Feed the Future Oversight Highlights International Commitment to Food Security

July 22, 2010 By Martine Kaplan

 width=The House Foreign Affairs subcommittees on International Organizations, Human Rights and Oversight and Africa and Global Health held a joint hearing Tuesday afternoon overseeing the Administration’s Feed the Future Initiative.  President Obama has committed $3.5 billion in new funding over 3 years to fund the initiative, which will fight food insecurity in 20 target countries in Africa, South America and Asia. This money will leverage $22 billion in international funding pledged by the G20.

While Rep.  Dana Rohrabacher (R-CA) questioned the worth of borrowing more money to help people in countries ruled by corrupt or oppressive regimes, other members were more optimistic about the initiative.  Rohrabacher, skeptical of “transfers of wealth” to the populations suffering from chronic hunger, called for a more “hard-headed” approach. Conversely, Rep. Lynn Woolsey (D-CA) explained how failure to attack world hunger at its roots will render other foreign assistance goals, such as education, stability and economic growth, impossible.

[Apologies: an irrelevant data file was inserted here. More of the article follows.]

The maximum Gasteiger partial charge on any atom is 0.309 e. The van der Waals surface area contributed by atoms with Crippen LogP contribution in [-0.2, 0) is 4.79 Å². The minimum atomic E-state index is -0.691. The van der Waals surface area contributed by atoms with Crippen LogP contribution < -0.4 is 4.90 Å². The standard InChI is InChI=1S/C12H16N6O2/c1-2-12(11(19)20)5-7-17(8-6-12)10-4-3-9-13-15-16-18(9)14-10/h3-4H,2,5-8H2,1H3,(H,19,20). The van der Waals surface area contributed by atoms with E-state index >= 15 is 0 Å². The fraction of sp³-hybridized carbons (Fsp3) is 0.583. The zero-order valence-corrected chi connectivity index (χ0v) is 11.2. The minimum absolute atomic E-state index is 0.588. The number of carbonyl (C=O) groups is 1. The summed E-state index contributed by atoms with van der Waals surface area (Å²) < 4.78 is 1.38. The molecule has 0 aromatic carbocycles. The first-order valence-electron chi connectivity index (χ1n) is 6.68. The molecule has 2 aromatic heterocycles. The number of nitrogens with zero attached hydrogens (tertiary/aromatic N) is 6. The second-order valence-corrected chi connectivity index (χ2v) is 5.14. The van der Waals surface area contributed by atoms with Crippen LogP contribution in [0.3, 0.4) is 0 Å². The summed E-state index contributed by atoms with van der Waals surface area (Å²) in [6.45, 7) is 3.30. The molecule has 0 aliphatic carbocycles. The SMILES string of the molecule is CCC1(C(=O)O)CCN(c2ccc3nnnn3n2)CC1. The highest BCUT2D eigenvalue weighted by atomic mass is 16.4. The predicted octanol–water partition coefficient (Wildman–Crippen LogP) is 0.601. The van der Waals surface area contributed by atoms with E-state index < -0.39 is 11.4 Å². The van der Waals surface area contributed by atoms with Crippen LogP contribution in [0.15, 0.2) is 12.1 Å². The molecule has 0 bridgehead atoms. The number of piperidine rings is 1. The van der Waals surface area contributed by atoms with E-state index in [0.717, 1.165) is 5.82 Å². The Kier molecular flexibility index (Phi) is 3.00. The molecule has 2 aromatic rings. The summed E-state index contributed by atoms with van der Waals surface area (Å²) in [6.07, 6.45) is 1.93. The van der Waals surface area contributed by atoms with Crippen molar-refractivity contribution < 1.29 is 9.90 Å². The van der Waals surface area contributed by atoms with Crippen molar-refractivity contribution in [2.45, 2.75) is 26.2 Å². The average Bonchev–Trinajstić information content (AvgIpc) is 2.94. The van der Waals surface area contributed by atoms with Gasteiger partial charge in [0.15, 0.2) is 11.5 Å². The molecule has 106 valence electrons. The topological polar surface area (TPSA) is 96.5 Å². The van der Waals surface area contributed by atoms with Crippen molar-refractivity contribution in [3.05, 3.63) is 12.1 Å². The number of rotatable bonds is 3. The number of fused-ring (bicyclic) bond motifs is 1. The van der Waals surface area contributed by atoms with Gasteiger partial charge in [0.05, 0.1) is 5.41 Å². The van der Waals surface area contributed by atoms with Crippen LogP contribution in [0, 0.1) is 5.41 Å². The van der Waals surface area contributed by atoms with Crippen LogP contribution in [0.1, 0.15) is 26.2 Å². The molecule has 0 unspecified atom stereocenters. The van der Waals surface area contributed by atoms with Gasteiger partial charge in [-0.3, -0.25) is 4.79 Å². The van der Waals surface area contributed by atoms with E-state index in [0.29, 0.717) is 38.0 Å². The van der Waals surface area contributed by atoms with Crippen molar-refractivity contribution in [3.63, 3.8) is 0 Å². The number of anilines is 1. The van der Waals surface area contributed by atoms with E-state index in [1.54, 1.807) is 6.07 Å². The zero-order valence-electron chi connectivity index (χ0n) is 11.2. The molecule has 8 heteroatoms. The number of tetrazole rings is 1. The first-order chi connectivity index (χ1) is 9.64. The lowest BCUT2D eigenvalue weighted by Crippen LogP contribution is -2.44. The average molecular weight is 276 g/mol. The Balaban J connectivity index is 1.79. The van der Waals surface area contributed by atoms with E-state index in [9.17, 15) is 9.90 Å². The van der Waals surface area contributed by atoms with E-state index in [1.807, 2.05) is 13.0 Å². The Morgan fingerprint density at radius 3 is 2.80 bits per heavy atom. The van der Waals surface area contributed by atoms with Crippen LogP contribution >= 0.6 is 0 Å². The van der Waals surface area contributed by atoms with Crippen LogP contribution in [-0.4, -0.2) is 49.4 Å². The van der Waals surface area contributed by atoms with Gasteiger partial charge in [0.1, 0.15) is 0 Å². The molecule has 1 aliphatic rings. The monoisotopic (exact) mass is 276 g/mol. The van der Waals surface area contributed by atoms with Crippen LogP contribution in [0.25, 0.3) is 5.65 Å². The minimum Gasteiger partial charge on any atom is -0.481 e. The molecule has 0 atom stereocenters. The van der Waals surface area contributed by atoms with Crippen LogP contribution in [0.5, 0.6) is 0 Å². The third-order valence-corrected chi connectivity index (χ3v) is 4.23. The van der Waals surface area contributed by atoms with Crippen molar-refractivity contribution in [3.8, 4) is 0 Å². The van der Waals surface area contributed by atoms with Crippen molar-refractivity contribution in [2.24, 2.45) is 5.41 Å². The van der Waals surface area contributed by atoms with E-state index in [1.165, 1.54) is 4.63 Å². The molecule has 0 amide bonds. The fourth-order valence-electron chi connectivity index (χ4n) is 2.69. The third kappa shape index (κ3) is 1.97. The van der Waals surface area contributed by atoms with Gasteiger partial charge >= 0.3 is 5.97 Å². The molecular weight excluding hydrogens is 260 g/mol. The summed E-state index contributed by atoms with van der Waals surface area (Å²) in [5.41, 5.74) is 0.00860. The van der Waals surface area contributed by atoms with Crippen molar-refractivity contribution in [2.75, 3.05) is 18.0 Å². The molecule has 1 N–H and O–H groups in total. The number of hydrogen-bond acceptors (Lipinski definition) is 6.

Witnesses Patricia Haslach (State Department) and William Garvelink (USAID), coordinators for Diplomacy and Development at the Office of the Coordinator for Global Hunger and Food Security Initiative, reiterated that Feed the Future is an international collaboration.  The working committee in charge of Feed the Future is committed to holding donors accountable, coordinating the efforts of all stakeholders, and requiring investment plans that are specific to needs of the countries in which they are applied.  Garvelink closed with an important reminder: “security is determined not by promises, but by results.”  To be successful, the initiative will need U.S. leadership in global engagement, consultation and action.

Photo Credit: mckaysavage